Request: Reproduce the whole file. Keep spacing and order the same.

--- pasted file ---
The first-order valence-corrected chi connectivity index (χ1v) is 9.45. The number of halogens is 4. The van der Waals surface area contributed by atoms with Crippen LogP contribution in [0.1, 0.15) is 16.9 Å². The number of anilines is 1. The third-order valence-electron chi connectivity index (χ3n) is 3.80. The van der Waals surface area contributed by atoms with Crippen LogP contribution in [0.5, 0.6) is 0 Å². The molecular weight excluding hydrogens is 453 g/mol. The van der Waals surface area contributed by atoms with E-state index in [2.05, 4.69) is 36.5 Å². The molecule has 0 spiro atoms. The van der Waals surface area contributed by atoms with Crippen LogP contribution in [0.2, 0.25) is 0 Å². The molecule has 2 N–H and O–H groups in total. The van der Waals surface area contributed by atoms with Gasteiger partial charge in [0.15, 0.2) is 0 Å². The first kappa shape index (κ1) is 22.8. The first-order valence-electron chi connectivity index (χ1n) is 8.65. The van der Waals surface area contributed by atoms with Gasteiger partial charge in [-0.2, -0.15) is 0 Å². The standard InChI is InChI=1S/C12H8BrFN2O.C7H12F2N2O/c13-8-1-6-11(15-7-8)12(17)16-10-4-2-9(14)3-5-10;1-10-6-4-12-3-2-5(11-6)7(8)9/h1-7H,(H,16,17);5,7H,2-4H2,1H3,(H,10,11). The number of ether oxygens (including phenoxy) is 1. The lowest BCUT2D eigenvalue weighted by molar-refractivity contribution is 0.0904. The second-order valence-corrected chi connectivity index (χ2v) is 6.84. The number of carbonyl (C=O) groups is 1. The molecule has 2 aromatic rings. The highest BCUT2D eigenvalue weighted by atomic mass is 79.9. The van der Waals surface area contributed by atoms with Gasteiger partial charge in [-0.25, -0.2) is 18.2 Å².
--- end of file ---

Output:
The first-order valence-corrected chi connectivity index (χ1v) is 9.45. The number of halogens is 4. The van der Waals surface area contributed by atoms with Crippen LogP contribution in [0.1, 0.15) is 16.9 Å². The number of anilines is 1. The third-order valence-electron chi connectivity index (χ3n) is 3.80. The van der Waals surface area contributed by atoms with Crippen LogP contribution in [0.5, 0.6) is 0 Å². The molecular weight excluding hydrogens is 453 g/mol. The van der Waals surface area contributed by atoms with E-state index in [2.05, 4.69) is 36.5 Å². The molecule has 0 spiro atoms. The van der Waals surface area contributed by atoms with Crippen LogP contribution in [0.2, 0.25) is 0 Å². The molecule has 2 N–H and O–H groups in total. The van der Waals surface area contributed by atoms with Gasteiger partial charge in [0.15, 0.2) is 0 Å². The first kappa shape index (κ1) is 22.8. The first-order valence-electron chi connectivity index (χ1n) is 8.65. The van der Waals surface area contributed by atoms with Gasteiger partial charge in [-0.2, -0.15) is 0 Å². The standard InChI is InChI=1S/C12H8BrFN2O.C7H12F2N2O/c13-8-1-6-11(15-7-8)12(17)16-10-4-2-9(14)3-5-10;1-10-6-4-12-3-2-5(11-6)7(8)9/h1-7H,(H,16,17);5,7H,2-4H2,1H3,(H,10,11). The number of ether oxygens (including phenoxy) is 1. The lowest BCUT2D eigenvalue weighted by molar-refractivity contribution is 0.0904. The second-order valence-corrected chi connectivity index (χ2v) is 6.84. The number of carbonyl (C=O) groups is 1. The molecule has 2 aromatic rings. The highest BCUT2D eigenvalue weighted by atomic mass is 79.9. The van der Waals surface area contributed by atoms with Gasteiger partial charge in [-0.25, -0.2) is 18.2 Å².